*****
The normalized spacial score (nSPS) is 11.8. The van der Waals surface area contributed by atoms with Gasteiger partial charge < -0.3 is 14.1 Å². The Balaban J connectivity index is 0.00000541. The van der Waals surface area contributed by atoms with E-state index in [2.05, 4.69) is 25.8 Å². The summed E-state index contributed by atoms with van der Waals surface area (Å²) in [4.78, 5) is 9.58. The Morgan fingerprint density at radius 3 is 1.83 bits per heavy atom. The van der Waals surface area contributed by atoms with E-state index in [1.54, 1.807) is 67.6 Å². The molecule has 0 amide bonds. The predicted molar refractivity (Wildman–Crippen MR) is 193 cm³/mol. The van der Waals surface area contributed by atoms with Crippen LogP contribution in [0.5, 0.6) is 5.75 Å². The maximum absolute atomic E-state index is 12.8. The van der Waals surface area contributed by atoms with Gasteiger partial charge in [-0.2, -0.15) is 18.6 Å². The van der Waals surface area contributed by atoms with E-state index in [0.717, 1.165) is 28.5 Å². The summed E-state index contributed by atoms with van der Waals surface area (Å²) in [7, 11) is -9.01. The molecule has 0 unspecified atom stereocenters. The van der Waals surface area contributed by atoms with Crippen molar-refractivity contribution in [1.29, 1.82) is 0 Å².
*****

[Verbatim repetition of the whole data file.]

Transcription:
The normalized spacial score (nSPS) is 11.8. The van der Waals surface area contributed by atoms with Gasteiger partial charge < -0.3 is 14.1 Å². The Balaban J connectivity index is 0.00000541. The van der Waals surface area contributed by atoms with E-state index in [2.05, 4.69) is 25.8 Å². The summed E-state index contributed by atoms with van der Waals surface area (Å²) in [4.78, 5) is 9.58. The Morgan fingerprint density at radius 3 is 1.83 bits per heavy atom. The van der Waals surface area contributed by atoms with E-state index in [1.54, 1.807) is 67.6 Å². The molecule has 0 amide bonds. The predicted molar refractivity (Wildman–Crippen MR) is 193 cm³/mol. The van der Waals surface area contributed by atoms with Crippen LogP contribution in [0.5, 0.6) is 5.75 Å². The maximum absolute atomic E-state index is 12.8. The van der Waals surface area contributed by atoms with Gasteiger partial charge in [-0.2, -0.15) is 18.6 Å². The van der Waals surface area contributed by atoms with E-state index in [0.717, 1.165) is 28.5 Å². The summed E-state index contributed by atoms with van der Waals surface area (Å²) in [7, 11) is -9.01. The molecule has 0 unspecified atom stereocenters. The van der Waals surface area contributed by atoms with Crippen molar-refractivity contribution in [1.29, 1.82) is 0 Å².